January 11, 1961: Edwards Air Force Base Shock Wave Demonstration

  • Published
  • Air Force Flight Test Center

Following complaints from Los Angeles-area residents regarding shock waves from high-speed pullouts, a shock wave demonstration was held at Edwards Air Force Base for the benefit of news representatives at the request of the Armed Forces Public Information Office in Los Angeles. Dive tests were conducted by Lt Col Fred J. Ascani and Maj Frank K. “Pete” Everest in F‑86E aircraft. No further complaints about “mysterious explosions” were heard from Los Angeles after the demonstration.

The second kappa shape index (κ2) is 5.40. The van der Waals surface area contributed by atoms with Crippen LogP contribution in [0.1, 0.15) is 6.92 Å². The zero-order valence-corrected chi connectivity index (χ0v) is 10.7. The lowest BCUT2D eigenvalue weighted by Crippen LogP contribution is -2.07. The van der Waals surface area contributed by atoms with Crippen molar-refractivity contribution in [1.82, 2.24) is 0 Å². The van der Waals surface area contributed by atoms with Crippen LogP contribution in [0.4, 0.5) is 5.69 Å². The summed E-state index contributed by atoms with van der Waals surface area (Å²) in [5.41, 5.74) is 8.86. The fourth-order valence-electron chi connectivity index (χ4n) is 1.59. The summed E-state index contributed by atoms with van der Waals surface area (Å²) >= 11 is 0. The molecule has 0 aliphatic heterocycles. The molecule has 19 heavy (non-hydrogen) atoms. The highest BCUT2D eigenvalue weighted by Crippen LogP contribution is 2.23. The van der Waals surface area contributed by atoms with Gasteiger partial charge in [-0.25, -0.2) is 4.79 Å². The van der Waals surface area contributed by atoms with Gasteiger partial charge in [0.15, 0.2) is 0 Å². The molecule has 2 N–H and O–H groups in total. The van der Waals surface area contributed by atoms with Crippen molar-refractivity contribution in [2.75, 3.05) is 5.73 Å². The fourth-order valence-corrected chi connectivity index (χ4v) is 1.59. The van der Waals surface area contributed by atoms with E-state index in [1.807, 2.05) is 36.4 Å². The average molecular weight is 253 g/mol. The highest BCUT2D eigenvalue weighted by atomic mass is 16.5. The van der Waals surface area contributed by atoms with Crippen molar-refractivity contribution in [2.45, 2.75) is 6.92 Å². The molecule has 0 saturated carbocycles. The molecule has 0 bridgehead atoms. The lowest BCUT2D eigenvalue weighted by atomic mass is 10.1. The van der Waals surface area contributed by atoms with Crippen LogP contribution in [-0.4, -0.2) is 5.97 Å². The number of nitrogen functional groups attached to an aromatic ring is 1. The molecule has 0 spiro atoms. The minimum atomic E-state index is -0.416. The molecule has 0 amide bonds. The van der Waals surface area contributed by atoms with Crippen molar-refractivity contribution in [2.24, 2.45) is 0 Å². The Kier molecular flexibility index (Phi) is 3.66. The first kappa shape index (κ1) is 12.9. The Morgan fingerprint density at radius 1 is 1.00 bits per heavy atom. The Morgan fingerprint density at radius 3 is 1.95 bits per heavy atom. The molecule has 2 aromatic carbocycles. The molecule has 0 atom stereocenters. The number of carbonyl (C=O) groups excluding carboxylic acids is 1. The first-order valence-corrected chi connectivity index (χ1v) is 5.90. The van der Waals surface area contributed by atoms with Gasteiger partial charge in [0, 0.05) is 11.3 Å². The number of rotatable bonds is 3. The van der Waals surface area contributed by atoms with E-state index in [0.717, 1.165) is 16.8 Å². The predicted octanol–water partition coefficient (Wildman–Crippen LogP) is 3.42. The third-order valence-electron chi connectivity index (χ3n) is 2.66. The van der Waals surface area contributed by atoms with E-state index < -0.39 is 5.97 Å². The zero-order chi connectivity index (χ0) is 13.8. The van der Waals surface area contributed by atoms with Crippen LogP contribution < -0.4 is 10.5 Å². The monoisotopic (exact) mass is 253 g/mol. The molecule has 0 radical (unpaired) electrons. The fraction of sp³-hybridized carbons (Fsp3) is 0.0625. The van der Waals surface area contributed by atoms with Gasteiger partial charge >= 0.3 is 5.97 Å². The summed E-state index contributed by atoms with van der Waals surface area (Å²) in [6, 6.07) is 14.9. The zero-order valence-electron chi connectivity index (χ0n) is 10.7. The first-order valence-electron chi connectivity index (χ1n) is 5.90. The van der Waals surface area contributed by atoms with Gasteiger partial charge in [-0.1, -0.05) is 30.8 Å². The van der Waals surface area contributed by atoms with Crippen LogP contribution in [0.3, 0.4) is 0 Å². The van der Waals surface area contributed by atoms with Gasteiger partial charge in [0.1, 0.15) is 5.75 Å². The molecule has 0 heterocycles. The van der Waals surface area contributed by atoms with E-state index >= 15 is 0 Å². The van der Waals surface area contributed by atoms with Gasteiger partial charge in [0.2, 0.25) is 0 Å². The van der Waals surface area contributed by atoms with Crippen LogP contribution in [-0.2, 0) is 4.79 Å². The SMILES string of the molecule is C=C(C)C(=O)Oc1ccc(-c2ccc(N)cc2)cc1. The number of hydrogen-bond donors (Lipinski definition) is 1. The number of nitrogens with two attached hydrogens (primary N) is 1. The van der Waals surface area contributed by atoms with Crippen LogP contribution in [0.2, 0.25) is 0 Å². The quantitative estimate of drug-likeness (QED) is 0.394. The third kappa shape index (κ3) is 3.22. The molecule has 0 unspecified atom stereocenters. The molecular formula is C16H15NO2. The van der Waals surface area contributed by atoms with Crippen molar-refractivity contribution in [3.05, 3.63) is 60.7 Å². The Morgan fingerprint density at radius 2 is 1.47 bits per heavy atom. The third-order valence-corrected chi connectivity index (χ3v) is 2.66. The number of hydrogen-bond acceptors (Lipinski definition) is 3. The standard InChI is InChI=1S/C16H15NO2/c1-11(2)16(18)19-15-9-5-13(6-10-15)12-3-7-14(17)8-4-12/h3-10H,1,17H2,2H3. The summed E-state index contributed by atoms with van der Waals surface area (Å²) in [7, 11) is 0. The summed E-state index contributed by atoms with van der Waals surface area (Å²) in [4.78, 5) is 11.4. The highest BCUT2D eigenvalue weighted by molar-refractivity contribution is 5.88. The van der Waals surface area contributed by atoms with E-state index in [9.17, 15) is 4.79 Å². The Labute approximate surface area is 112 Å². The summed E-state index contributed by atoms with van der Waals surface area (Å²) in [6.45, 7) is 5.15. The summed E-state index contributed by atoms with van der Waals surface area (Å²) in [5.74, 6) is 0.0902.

In physics, a shock wave is a type of propagating disturbance that moves faster than the local speed of sound in the medium. Like an ordinary wave, a shock wave carries energy and can propagate through a medium but is characterized by an abrupt, nearly discontinuous, change in pressure, temperature, and density of the medium.  For the purpose of comparison, in supersonic flows, additional increased expansion may be achieved through an expansion fan, also known as a Prandtl–Meyer expansion fan. The accompanying expansion wave may approach and eventually collide and recombine with the shock wave, creating a process of destructive interference. The sonic boom associated with the passage of a supersonic aircraft is a type of sound wave produced by constructive interference.  Unlike solitons (another kind of nonlinear wave), the energy and speed of a shock wave alone dissipates relatively quickly with distance. When a shock wave passes through matter, energy is preserved but entropy increases. This change in the matter's properties manifests itself as a decrease in the energy which can be extracted as work, and as a drag force on supersonic objects; shock waves are strongly irreversible processes.



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